PSU changes to a cleaner heating fuel
PLYMOUTH — Plymouth State University has announced that it is converting from diesel fuel to compressed natural gas for its heat and hot water, which is something that will not only help the environment but save the school money.
According to PSU officials, the current fuel-oil fired cogeneration plant, located near Langdon Woods residence hall, will be retrofitted to a CNG fired thermal energy facility. Officials said that the savings could amount up to $500,000.
This is possible because the CNG distribution facilities are coming online around New England, with delivery trucks loaded with the fuel and driven to the plant at PSU and parked for several weeks while the tanks are emptied. Stephen Taksar, PSU vice president for finance and administration, stated that the conversion is part of a transitional energy strategy.
“This decision was made after a thorough review of several energy alternatives by our campus energy committee representing various segments of the campus community; our findings show converting to CNG now produces cost savings and significant environmental benefits,” Taksar said. “However, the long-term plan is to transition to biomass fuel in the future. We are convinced that ultimately biomass is the best strategy for thermal generation on campus because of the potential cost savings, availability of regional fuel, local economic benefits, and reduction in carbon emissions.”
Brian Eisenhaur, PSU’s director of environmental sustainability, explained that he is not only personally motivated because of the environmental benefits, but also professionally tasked to do so as part of the campus energy committee. The committee is an advisory group focused on both the financial and environmental aspects. He said that they are involved in purchasing fuels for long term projects like this, and that they are strongly committed to environmental sustainability.
Eisenhaur explained that the school has been involved in an international movement since 2007 when Sara Jayne Steen, PSU president, signed the American College and University President’s Climate Commitment. There are over 1,000 schools involved around the world, and it entails that the universities and colleges are leaders of social change and should serve as models. He added that a public commitment has been made to be carbon neutral by 2015.
Eisenhaur said that in this type of project, the committee was tasked with balancing issues. While it is not perfect, he feels that it is the step in the right direction and will pay for itself quickly.
“What I want to stress is that this was not an easy decision,” said Eisenhaur. “There are definitely pros and cons that we recognized and it was very carefully approached. The decision was not just guided by money, but many different factors.”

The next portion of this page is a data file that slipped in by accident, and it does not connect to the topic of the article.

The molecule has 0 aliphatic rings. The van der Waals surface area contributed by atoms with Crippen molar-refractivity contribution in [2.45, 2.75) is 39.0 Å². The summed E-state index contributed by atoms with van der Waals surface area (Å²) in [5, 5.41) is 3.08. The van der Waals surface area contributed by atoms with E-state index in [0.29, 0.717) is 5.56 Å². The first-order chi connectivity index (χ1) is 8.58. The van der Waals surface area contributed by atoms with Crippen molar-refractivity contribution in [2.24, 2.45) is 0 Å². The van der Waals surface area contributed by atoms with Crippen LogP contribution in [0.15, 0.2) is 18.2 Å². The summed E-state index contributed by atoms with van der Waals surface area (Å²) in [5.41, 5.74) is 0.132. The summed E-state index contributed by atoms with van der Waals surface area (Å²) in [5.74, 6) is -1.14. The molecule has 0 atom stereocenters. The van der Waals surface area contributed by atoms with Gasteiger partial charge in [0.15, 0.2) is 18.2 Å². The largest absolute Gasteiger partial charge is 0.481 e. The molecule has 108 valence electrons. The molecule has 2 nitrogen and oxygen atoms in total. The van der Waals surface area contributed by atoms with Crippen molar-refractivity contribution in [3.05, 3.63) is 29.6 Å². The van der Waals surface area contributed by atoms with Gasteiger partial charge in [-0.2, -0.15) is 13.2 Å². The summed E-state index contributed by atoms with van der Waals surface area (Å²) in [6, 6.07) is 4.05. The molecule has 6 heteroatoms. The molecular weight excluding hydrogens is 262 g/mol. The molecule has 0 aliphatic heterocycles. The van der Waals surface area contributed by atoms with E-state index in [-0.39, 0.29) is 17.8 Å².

The important factors, he said, was remaining strong in the commitment to sustainability while addressing financial concerns. As a state institution, he said that both are taken very seriously. This led them to examine thermal energy.
The fuel and infrastructure will provide heat and hot water to the campus through the central steam plant with district heat, with energy produced on the campus and kept within the campus. At this point in time because of financial costs, the compressed natural gas conversion will serve as an intermediary project prior to the long term plan of using biomass thermal energy.
Currently, the school burns diesel number six, which Eisenhaur called a dirty fuel that leaves a carbon footprint. It is also fairly expensive. While there are some concerns with fracking with the compressed natural gas, he said that it is an attractive alternative for the short term.
“I feel safe saying that it will pay for itself in less than a year,” said Eisenhaur. “We will also reduce our carbon footprint by 12 to 13 percent at the university because of the benefits of natural gas over diesel number six. The clear final benefit is emitting fewer pollutants with a cleaner burning fuel.”
He added that he wants to be very honest that they are well aware of concerns of fracking, but looking at sum total in what is going on in oil industry and these benefits, seems like the right thing to do for Plymouth State University at this time.
Eisenhaur noted that CNG technology is spreading rapidly and the fuel is produced in Canada.
“Most of our CNG fuel will be coming from gas transported from Canada which does not use fracking as an extraction method,” Eisenhauer said. “Our current fuel source is extremely polluting in both emissions and its production, so the benefits of the project clearly outweigh the benefits of the status quo.”